"We don’t do cash advances. We aren’t a predatory lender," states the CFC website. "We aren’t even a bank. We’re a team of financial managers, collectively dedicated to helping individuals take better control of their finances. That means we aren’t here to take advantage of you or sell you something—we’re here to answer your questions, and provide you the resources you need to bring more financial stability into your life."

"CFC's services are different because we commit ourselves to individual success, and we’ll do everything we can to help you change your financial situation for the better."

The financial centers will be staffed by people with strong financial planning backgrounds who know how to navigate the different areas of managing money. People at all income levels with just about any financial concern – whether it’s retirement planning or paying the rent on time each month -- can benefit from the centers. “It’s all about relationships,” says Burnett. “It’s built around trust and we will navigate the financial road with you.”

“More than half of the adult population in the U.S. could benefit from better financial advice to improve their money management,” said Joel Ratner, CEO of Cleveland Neighborhood Progress, in a release. “By offering programs and services targeted to residents with different levels of financial knowledge in convenient settings such as their employer or neighborhood library, we feel that we can reach more people and make a real impact on their financial future.”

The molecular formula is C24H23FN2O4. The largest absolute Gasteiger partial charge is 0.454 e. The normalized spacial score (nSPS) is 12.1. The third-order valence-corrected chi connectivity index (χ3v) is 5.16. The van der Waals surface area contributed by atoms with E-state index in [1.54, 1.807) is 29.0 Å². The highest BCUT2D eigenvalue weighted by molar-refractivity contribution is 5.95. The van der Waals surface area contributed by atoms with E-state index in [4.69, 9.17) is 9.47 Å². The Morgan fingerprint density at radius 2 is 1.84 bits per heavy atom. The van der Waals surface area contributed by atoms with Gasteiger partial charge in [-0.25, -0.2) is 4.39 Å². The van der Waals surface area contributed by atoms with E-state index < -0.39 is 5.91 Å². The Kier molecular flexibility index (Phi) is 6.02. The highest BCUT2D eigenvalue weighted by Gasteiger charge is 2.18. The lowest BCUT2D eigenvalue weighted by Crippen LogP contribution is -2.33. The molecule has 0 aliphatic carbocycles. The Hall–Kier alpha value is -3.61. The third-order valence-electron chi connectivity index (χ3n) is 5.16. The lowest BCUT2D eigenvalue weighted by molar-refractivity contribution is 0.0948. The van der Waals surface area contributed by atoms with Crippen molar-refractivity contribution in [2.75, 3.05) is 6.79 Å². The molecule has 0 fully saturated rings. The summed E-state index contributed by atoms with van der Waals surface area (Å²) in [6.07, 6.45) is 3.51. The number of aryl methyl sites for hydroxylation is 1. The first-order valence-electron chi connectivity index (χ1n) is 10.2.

Initially, the Community Financial Centers and the advisors will be housed through employers and non-profit organizations. The Cleveland Public Library is the first institution to incorporate a center for its employees. The City of Cleveland was also an early supporter of the Community Financial Centers. Funders include Saint Luke’s FoundationCuyahoga Community CollegeUnited Way of Greater ClevelandJP Morgan ChaseWoodforest National Bank and Third Federal Foundation.
The service is free. Individuals who want to make an appointment can do so on the Community Financial Centers website.